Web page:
Executive Protection on Social Media

Corporate Security

With the plethora of information shared on social media, the importance of security is on the rise. For individuals in powerful roles, executives (CEOs and COOs), and celebrities, most of this has to do with the security of personal data. Can hackers get into personal accounts? What will they do with the information they find?

Let’s dive deeper into executive protection (EP) in corporate and high net worth contexts. What can you do to protect your client’s reputation as well as their personal safety? Executive protection teams must be able to handle many different moving parts at once – reputation risk, physical security, and cybersecurity.

Of course, the easiest route is to just stay off social media. But that’s like telling a child not to lick the spoon when baking cake! EP pros need to know how to embrace social media, not reject it. Below are some strategies that can help best protect your clients.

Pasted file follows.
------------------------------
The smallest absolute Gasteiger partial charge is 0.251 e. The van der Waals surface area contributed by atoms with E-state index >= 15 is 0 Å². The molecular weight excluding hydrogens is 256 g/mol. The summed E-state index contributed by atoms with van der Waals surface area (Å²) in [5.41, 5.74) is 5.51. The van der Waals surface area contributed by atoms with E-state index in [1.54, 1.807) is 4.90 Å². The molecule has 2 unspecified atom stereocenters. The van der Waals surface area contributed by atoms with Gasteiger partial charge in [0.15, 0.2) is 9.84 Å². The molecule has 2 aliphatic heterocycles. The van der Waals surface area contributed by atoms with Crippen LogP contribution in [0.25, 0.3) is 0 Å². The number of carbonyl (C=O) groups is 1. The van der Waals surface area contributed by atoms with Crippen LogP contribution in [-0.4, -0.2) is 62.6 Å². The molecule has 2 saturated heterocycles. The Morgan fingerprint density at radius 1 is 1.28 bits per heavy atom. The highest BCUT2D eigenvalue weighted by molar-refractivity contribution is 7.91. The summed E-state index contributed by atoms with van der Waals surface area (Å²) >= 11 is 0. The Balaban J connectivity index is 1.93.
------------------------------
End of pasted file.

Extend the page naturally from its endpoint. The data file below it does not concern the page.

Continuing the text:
1) Social media is part of our world. Know how to navigate it.

According to recent research by the University of Massachusetts, Dartmouth, all but three Fortune 500 companies are active on social media with corporate accounts:

  • 98% use LinkedIn
  • 88% use Twitter
  • 85% use Facebook
  • 75% use YouTube
  • 53% use Instagram
  • 42% maintain blogs
  • 31% use Pinterest
  • 10% use Snapchat

Keeping track of what your principal is up to on social media helps EP pros in several ways. It helps you understand what’s going on in his or her life and what’s important to him or her. Being aware of contexts that are meaningful to your client is a good idea no matter what business you’re in – including the business of executive protection.

Also, observing what the principal is doing on social media – and what others are doing on social media regarding your principal – helps you improve your protective practices. You need to follow and understand what everyone else can follow and understand about the principal simply by taking a look at their smartphones. You need to monitor what others monitor. Then you can add your protective perspective so you’re looking for things that can impact the principal’s wellbeing, including time and place predictability.